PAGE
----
As more advanced technology offers the opportunity to greatly improve access to justice for many citizens, the push for regulatory reform is following close behind
For decades, industry regulations about who can provide legal assistance, under what circumstances, and in what format have limited access to justice for those most in need. Now, a new wave of reforms promises to change the way legal services are provided and could significantly impact how justice tech organizations scale their work.
In a May decision from the US District Court for the Southern District of New York, Upsolve, Inc. et al v. James, Upsolve, a nonprofit that helps individuals file for bankruptcy for free, challenged the state’s application of the unauthorized practice of law to other trained professionals. To help low-income individuals facing debt collection navigate and respond to their suits more readily, Upsolve launched the American Justice Movement program in January, which trains professionals to offer complimentary legal advice about whether and how to respond to debt collection lawsuits. Specifically, the volunteers sought to help New Yorkers fill out checkboxes on a one-page answer form provided by the State of New York to avoid automatic default.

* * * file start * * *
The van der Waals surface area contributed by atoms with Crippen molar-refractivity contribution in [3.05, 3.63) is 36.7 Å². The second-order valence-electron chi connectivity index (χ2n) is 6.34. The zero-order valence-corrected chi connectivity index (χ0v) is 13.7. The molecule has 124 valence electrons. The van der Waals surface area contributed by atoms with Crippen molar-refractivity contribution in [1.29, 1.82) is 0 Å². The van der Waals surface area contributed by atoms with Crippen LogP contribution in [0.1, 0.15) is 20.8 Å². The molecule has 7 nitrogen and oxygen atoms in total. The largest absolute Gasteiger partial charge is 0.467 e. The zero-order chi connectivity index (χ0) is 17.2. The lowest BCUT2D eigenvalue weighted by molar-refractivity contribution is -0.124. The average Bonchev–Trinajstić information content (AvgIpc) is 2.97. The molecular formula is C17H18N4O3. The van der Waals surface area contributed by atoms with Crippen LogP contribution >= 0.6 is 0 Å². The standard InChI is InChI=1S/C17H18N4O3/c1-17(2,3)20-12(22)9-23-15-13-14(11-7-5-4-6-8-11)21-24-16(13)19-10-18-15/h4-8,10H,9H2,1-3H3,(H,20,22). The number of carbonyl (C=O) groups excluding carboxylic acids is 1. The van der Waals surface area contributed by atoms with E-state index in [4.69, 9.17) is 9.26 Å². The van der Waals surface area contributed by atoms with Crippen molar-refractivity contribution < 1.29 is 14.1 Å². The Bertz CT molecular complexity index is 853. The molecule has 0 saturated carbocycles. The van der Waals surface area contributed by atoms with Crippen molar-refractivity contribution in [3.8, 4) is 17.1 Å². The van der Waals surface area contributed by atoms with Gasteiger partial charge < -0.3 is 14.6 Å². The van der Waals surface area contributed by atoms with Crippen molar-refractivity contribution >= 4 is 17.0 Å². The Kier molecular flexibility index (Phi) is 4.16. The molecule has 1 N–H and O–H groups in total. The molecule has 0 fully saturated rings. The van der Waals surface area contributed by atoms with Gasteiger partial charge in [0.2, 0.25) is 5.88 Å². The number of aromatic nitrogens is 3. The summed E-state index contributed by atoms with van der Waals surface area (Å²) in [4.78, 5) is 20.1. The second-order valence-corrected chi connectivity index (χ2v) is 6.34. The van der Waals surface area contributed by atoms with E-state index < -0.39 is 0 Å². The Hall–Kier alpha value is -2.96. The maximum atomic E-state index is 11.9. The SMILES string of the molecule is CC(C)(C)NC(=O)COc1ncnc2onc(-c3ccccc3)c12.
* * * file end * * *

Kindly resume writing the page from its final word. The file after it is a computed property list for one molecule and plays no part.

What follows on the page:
In the Upsolve case, the New York Attorney General argued that such guidance was the unauthorized practice of law, but ultimately, the judge ruled that those rules did not apply to the program because the legal advice was protected as speech under the First Amendment. The court also stated that the advice mitigated the risk of harm to the consumer while addressing a significant legal problem area, further in favor of the decision.
In our new column, NextGen Justice Tech, by Kristen Sonday, we will take a look at the people, trends, and technology shaping the future of access to justice.
The ruling is monumental because it allows legal professionals to provide guidance on completing legal forms that might be applied to other areas of law, including through online tools that can reach exponentially more individuals.